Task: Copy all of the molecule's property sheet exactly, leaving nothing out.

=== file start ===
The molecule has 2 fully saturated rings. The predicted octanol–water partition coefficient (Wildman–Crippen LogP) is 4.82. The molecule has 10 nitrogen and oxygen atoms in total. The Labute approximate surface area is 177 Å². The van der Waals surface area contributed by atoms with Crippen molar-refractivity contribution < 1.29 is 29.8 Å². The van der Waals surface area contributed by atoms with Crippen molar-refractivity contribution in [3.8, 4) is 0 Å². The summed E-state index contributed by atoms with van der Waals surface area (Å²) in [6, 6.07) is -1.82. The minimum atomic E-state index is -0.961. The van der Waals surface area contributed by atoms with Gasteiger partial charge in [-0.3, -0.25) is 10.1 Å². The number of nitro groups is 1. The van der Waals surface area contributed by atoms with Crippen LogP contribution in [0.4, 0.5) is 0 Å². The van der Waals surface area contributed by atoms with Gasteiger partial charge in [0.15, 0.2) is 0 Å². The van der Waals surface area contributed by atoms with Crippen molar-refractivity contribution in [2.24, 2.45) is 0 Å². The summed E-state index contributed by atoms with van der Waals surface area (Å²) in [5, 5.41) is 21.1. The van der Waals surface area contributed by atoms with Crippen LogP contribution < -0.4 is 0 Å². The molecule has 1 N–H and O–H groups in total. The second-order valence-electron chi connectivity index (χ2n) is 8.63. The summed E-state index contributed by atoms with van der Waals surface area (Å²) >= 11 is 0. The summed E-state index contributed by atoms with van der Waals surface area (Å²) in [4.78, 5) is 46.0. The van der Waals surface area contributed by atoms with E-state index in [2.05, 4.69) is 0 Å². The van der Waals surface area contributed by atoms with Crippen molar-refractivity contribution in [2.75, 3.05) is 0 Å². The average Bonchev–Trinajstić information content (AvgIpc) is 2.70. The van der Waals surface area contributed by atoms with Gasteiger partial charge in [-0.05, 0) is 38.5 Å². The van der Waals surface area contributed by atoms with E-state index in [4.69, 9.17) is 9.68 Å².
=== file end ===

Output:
The molecule has 2 fully saturated rings. The predicted octanol–water partition coefficient (Wildman–Crippen LogP) is 4.82. The molecule has 10 nitrogen and oxygen atoms in total. The Labute approximate surface area is 177 Å². The van der Waals surface area contributed by atoms with Crippen molar-refractivity contribution < 1.29 is 29.8 Å². The van der Waals surface area contributed by atoms with Crippen molar-refractivity contribution in [3.8, 4) is 0 Å². The summed E-state index contributed by atoms with van der Waals surface area (Å²) in [6, 6.07) is -1.82. The minimum atomic E-state index is -0.961. The van der Waals surface area contributed by atoms with Gasteiger partial charge in [-0.3, -0.25) is 10.1 Å². The number of nitro groups is 1. The van der Waals surface area contributed by atoms with Crippen LogP contribution in [0.4, 0.5) is 0 Å². The van der Waals surface area contributed by atoms with Gasteiger partial charge in [0.15, 0.2) is 0 Å². The van der Waals surface area contributed by atoms with Crippen molar-refractivity contribution in [2.24, 2.45) is 0 Å². The summed E-state index contributed by atoms with van der Waals surface area (Å²) in [5, 5.41) is 21.1. The van der Waals surface area contributed by atoms with Crippen LogP contribution < -0.4 is 0 Å². The molecule has 1 N–H and O–H groups in total. The second-order valence-electron chi connectivity index (χ2n) is 8.63. The summed E-state index contributed by atoms with van der Waals surface area (Å²) >= 11 is 0. The summed E-state index contributed by atoms with van der Waals surface area (Å²) in [4.78, 5) is 46.0. The van der Waals surface area contributed by atoms with E-state index in [2.05, 4.69) is 0 Å². The van der Waals surface area contributed by atoms with Crippen molar-refractivity contribution in [2.75, 3.05) is 0 Å². The average Bonchev–Trinajstić information content (AvgIpc) is 2.70. The van der Waals surface area contributed by atoms with Gasteiger partial charge in [-0.05, 0) is 38.5 Å². The van der Waals surface area contributed by atoms with E-state index in [4.69, 9.17) is 9.68 Å².